High Precision C0S Monitor to Constrain the Partitioning of C02 Fluxes
Department of Energy
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Small Business Information
Aerodyne Research, Inc.
45 Manning Road, Billerica, MA, 01821
Socially and Economically Disadvantaged:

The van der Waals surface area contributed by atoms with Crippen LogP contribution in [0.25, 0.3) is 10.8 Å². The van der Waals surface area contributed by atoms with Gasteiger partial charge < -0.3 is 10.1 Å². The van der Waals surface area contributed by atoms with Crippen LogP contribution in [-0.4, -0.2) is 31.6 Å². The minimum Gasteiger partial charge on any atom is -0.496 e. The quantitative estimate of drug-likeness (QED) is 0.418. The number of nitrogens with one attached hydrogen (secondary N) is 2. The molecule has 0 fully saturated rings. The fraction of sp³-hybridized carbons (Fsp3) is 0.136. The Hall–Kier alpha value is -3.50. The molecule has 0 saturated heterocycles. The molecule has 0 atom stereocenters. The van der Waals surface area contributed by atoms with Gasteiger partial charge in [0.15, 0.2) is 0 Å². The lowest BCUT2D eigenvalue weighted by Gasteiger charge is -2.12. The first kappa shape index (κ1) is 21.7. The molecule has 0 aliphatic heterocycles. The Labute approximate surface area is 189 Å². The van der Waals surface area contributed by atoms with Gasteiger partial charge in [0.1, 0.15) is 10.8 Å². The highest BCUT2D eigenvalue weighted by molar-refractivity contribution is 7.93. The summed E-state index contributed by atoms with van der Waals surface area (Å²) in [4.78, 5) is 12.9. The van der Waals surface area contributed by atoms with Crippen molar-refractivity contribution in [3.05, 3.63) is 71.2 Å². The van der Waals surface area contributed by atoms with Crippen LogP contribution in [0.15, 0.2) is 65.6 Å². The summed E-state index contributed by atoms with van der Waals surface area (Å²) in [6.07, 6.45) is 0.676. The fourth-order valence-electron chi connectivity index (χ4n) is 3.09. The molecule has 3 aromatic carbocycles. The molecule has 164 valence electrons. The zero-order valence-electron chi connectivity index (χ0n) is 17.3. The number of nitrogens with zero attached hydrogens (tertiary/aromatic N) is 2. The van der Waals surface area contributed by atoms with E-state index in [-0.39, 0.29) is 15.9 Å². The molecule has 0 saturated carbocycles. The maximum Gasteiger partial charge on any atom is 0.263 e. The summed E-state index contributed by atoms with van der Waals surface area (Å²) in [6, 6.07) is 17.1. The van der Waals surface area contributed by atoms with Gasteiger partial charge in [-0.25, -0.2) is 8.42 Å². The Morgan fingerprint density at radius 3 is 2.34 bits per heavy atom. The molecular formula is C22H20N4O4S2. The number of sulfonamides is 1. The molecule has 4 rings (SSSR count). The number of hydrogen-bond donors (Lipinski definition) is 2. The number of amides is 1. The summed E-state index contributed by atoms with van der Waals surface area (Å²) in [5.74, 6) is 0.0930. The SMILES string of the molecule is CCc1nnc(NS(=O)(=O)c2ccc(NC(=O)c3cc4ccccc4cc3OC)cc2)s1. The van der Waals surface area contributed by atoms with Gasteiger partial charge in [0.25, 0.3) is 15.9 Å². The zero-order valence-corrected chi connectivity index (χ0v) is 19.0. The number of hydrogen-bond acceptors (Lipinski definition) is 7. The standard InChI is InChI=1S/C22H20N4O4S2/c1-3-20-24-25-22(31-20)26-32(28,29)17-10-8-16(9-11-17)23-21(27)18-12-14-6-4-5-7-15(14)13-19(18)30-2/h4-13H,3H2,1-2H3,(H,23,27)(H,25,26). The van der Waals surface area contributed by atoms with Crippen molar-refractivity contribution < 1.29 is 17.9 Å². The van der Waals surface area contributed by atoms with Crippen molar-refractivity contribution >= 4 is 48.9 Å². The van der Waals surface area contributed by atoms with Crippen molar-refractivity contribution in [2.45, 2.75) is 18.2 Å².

AbstractAssessment of CO2 exchange between the atmosphere and the biosphere remains one of the largest uncertainties in predicting carbon sequestration by vegetative uptake on a global basis. Distinguishing between photosynthetic uptake and respiratory emission of CO2 is difficult, due to the small differences between two large parameters, but crucial for determining net ecosystem exchange for CO2 between the atmosphere and the biosphere. Carbonyl sulfide (COS) is a surrogate for CO2 uptake by plants during photosynthesis, but COS is not emitted from plants during respiration. COS measurements may be used to provide unique constraints on carbon assimilation by the biosphere that are independent of the influence of respiration. This proposal would develop a highly precise and portable instrument for absolute COS measurements based on newly available continuous wave mid-infrared quantum cascade lasers (QCL). The instrument, with a precision for COS of 1 part-per-trillion (ppt) with 100 s averaging time, would provide continuous measurements of COS both at ground level monitoring sites and from aircraft platforms in order to address the global distribution of COS sources and sinks. A newly acquired QCL was used in a pre-existing laboratory spectrometer to demonstrate detection sensitivity for COS of 5 ppt with 1 s averaging time and 1 ppt in 100 s. The system operated continuously for a period of 5 months sampling roof top ambient air from December to May. Gradual variations in COS due with wind trajectories in the winter contrasted to sharp daily variations due to uptake by soil vegetation with the onset of spring. This data set uniquely demonstrates the power of continuous monitoring for assessing carbon uptake cycles in the biosphere. We will develop detailed optical, thermal, electronic and spectroscopic designs for a Phase II prototype instrument. We will build two versions of the resulting instrument to demonstrate the capabilities both for long term unattended deployments at a local forest research site, and the potential for global COS measurements from aircraft platforms. The instrument will be rigorously tested against existing measurement techniques. Commercial Applications and Other Benefits: The proposed instrument will provide the capability to measure atmospheric abundances of COS in real time in order to better asses CO2 uptake by vegetation. Improved understanding of CO2 uptake will improve our understanding of global warming and help mitigate global climate change. There is a worldwide market for such measurement systems in the environmental and ecological research communities. Potentially larger markets exist in the medical research community where COS measurements in exhaled breath can be used to diagnose cystic fibrosis, liver disease, and lung transplant rejection.
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